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Aircraft boneyard gets tagged

RFID, but not as you know it

Next gen security for virtualised datacentres

The US Air Force is adopting RFID tagging to track tools and aeroplane parts around the aircraft storage and maintenance area at Davis-Monthan Air Force Base in Arizona, but with a site of 110 million square feet traditional tags won't give you much of a location.

RFID is normally used for ranges around 10cm, which would make the technology impractical on a site of this size. But by combining RFID, GPS and Wi-Fi, Redwood-based Aeroscout reckons it can track any component or tool down to within few meters - providing real-time tracking and a central database showing where everything is.

As the RFID Journal reports, Aeroscout won't be tracking every hammer and spanner. The tags being used are about 12cm x 7cm and 3.5cm thick, but they incorporate a GPS receiver as well as Wi-Fi and RFID identification and a motion sensor. The premise is that if a tag can see at least three of the 42 Wi-Fi access points already deployed around the site then it will triangulate its position using those, otherwise it will check the GPS and report its position and RFID identifier. What's more, it will only do so after being moved, saving a good deal of battery life.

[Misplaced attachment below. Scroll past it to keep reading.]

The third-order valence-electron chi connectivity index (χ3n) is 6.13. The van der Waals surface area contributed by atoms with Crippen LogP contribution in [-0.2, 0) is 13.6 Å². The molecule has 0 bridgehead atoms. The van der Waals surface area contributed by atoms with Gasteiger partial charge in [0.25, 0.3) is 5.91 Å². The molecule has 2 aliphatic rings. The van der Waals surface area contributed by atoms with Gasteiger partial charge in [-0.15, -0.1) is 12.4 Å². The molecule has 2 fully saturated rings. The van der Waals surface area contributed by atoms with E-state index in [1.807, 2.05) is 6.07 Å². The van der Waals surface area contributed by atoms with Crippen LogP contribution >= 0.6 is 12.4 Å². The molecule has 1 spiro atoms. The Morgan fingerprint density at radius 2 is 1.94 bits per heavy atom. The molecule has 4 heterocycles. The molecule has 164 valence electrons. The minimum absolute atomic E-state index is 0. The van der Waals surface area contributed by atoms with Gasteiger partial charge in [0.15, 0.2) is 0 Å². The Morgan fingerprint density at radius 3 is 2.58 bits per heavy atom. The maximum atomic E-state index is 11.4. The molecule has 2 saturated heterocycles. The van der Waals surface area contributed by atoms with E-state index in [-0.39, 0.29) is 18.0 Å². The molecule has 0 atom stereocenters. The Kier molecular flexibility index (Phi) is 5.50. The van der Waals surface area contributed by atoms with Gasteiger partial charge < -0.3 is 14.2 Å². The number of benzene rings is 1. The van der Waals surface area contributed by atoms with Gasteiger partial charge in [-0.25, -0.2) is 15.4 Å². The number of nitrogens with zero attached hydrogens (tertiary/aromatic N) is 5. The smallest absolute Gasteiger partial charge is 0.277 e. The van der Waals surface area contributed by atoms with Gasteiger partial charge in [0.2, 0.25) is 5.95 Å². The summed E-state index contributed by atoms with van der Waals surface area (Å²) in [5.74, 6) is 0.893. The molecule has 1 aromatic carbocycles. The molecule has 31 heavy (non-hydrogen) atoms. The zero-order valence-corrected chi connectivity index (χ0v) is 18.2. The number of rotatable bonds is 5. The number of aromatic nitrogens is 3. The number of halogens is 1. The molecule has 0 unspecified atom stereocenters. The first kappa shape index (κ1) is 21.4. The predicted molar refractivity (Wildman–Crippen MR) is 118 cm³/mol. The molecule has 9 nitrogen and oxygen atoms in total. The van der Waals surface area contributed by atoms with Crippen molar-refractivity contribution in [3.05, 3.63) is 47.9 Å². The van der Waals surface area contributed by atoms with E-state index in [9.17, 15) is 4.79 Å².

GPS might seem to be the only necessary solution, but with parts of the site indoors and the odd aircraft wing getting in the way there's a fair chance of not getting a satellite fix.

With 4,400 aircraft at the site there are lots of wings under which equipment can be left and lots of time wasted looking for this equipment. When the system goes live in January only 1000 of the most frequently lost and valuable items will be tagged, but plans are already underway to expand that number and get everything tagged. After all, there's nothing more embarrassing than losing a B-52 or similar. ®

Next gen security for virtualised datacentres

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